“For most of my adult life I’ve railed against ‘corporate capitalism’, ‘consumer capitalism’ and ‘crony capitalism’. It took me a long time to see that the problem is not the adjective but the noun. While some people have rejected capitalism gladly and swiftly, I’ve done so slowly and reluctantly. Part of the reason was that I could see no clear alternative: unlike some anti-capitalists, I have never been an enthusiast for state communism. I was also inhibited by its religious status. To say ‘capitalism is failing’ in the 21st century is like saying ‘God is dead’ in the 19th: it is secular blasphemy. It requires a degree of self-confidence I did not possess.
But as I’ve grown older, I’ve come to recognise two things. First, that it is the system, rather than any variant of the system, that drives us inexorably towards disaster. Second, that you do not have to produce a definitive alternative to say that capitalism is failing. The statement stands in its own right. But it also demands another, and different, effort to develop a new system”.
Monbiot accepts that there are two elements of capitalism which are inherent to the system and which are utterly inimical to maintaining a sustainable environment: the drive towards perpetual growth, and the institution of private property, which allows you to do what you want with the land and nature as long as you have enough money to buy it. He also explains that his lack of enthusiasm for “state communism” derives from the fact that “Soviet communism had more in common with capitalism than the advocates of either system would care to admit. Both systems are (or were) obsessed with generating economic growth”
Of course Monbiot is right that the problem is not this or that form of capitalism but the system itself. The drive to perpetual growth and expansion is the drive to accumulate capital – extracting surplus value from your workforce, producing for the market to realise your profit, then reinvesting to expand your enterprise and outdo the competition. This is not some by-product of the system, it is the system, and anyone who follows a no-growth model of capitalism is doomed to extinction. Similarly, the system can’t be separated from private property, from competition between separate enterprises, even if the older model of individual ownership has to a large extent been superseded by ownership by faceless corporations or nation states, some of them claiming to be “socialist”.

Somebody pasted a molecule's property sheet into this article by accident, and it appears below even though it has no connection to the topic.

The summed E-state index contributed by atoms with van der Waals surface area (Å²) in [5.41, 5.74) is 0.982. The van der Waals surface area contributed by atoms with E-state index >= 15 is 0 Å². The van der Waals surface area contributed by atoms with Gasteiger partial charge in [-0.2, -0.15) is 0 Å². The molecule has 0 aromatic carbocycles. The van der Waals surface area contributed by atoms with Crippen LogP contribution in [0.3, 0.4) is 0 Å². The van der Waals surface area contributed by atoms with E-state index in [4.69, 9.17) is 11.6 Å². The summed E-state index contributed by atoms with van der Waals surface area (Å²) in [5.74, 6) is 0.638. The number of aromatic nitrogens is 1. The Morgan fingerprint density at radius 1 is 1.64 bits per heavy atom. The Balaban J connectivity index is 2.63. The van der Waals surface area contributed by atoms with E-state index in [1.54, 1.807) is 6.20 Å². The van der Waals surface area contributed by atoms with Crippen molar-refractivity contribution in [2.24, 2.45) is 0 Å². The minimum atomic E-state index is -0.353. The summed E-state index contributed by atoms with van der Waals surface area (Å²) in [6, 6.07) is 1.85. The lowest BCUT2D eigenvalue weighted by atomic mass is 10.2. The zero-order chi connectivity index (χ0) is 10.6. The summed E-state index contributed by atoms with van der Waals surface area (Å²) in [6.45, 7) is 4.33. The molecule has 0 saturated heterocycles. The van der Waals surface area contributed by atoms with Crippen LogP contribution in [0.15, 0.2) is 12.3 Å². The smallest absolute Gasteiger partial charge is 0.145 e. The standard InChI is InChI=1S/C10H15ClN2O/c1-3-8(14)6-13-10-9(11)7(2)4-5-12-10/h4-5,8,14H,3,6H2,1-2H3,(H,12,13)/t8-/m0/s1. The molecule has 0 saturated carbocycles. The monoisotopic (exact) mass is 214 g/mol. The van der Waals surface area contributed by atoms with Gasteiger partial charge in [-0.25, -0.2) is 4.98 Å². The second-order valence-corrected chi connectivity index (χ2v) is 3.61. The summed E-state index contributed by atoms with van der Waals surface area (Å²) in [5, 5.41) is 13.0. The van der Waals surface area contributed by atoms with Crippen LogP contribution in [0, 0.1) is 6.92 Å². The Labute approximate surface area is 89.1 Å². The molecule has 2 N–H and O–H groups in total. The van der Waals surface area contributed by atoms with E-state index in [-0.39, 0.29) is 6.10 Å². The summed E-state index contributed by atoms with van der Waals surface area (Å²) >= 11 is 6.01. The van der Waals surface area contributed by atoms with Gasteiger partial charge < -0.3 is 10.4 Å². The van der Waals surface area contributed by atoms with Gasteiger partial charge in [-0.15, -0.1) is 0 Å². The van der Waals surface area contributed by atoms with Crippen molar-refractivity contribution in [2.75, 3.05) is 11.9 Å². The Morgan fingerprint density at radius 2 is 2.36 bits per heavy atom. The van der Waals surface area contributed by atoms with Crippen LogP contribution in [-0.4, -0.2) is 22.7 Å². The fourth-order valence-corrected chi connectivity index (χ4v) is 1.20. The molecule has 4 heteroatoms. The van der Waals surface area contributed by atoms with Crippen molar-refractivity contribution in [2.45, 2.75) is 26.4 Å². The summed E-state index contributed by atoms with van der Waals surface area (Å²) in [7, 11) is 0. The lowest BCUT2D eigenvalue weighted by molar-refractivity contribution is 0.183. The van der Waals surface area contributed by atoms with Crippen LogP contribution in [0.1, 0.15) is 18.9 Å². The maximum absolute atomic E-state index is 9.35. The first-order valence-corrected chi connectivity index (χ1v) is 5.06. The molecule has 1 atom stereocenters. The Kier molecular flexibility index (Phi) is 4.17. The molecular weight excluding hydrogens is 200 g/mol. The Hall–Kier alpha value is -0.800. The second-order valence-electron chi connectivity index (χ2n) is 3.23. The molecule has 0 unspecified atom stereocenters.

Monbiot humbly tells us that he has no ready answers to the problem but is making inquiries into the work of ecological thinkers like Jeremy Lent, Naomi Klein and Amitav Ghosh, and in particular the “doughnut economics” of Kate Raworth. But while the latter’s model seeks to factor social justice and ecological consequences into an overall economic diagram, it is telling that Monbiot himself considers that Raworth is “the John Maynard Keynes of the 21st century”. But Keynes was the perfect example of someone who tried to find a way of preserving capitalism while lopping off its worst bits (in his case, the crisis of overproduction in particular); and none of the authors that Monbiot recommends, for all the insights they offer us, are able to go beyond the confines of capitalism when it comes to proposing an alternative society.
Monbiot’s anti-capitalism (which is increasingly shared by august institutions like the IMF who are getting very concerned about the growing gulf between rich and poor) shows how hard it is to pronounce the God of capitalism to be dead, to make a real break from its ideological grip.
And yet the real alternative is, at one level, childishly simple: if the problem is a system that can’t help but invade the very last corner of the planet, the alternative is to suppress the whole spiral of accumulation by attacking it at its roots: the system of wage labour and generalised commodity production, replacing it with production for direct use. If capitalism equals the privatisation of the planet then private property in land, resources and the means of production needs to be got rid of, whether in its individual, corporate or state form.
In other words, the alternative is communism. Not Monbiot’s contradiction in terms, “state communism”, but a stateless world human community. To make this small step in thinking would seem to be uncomplicated, but in fact it means putting into question the entirety of bourgeois politics and economics and recognising the necessity for a proletarian revolution, because the present rulers of the earth are certainly not going to give up their private property without a fight.